No, it cannot be the same order because that’ll be a conflict of interest. A lawyer can’t be engaged to condemn his own practices and you would need a new lawyer to attack your previous lawyer’s performance. And the previous lawyer would then become a witness if you’re granted a hearing. By filing the motion, you have the opportunity to have a hearing on the motion for the judge to elicit testimony about what you’re claiming your lawyer did or didn’t do. At that hearing, almost always the lawyer will take the stand, your previous lawyer, and testify about what he believes he did or didn’t do and how he feels he was appropriate or sometimes, admit he was inappropriate.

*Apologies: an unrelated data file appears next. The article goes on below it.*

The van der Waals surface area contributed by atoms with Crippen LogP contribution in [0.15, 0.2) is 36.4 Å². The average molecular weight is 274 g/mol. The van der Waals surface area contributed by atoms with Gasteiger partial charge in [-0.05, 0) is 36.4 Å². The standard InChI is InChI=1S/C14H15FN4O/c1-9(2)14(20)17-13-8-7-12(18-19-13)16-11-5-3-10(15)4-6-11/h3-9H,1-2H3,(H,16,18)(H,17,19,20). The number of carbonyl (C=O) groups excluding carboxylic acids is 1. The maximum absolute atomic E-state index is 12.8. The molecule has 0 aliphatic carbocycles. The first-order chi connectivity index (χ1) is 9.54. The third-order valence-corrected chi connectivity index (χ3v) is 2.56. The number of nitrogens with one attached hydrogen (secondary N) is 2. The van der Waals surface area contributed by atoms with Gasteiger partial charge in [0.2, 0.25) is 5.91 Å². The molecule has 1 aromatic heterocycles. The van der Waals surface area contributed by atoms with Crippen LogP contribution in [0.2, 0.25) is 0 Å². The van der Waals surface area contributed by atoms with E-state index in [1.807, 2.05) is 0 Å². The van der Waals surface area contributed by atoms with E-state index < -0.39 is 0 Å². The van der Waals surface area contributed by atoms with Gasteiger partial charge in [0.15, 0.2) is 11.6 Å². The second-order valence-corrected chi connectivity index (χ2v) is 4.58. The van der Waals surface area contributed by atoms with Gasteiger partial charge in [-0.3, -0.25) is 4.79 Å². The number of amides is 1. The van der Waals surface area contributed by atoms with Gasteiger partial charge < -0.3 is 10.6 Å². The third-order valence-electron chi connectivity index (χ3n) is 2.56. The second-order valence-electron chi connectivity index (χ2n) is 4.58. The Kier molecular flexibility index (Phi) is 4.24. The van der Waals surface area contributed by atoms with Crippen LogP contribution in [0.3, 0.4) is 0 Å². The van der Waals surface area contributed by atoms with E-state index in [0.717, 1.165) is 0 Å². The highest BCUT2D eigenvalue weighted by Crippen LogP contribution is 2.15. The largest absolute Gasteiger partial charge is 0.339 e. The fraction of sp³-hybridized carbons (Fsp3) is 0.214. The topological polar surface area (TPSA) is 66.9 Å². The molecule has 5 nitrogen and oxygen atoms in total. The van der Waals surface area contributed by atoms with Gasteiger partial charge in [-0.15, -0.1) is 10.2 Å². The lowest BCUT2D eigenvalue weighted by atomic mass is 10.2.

If a 3.800 Motion is denied by the Trial Judge, the Ruling Can be Appealed in Appellate Court
If you get the hearing, which is not guaranteed, then that’s a good sign and then the judge, again, would have to rule on that. Now, if your 3.800 motion is denied by the trial judge, you have a right, again, to appeal that ruling to the appellate court and so, you have the right to a full appeal on the issues that were presented at the 3.850 and you have the appellate court determine whether or not the lawyer’s performance at your trial fell below the standard and caused you prejudice. So, you’re not stuck with the judge that’s convicted you solely; you do have that next layer of challenge that you can avail yourself of and of course you should.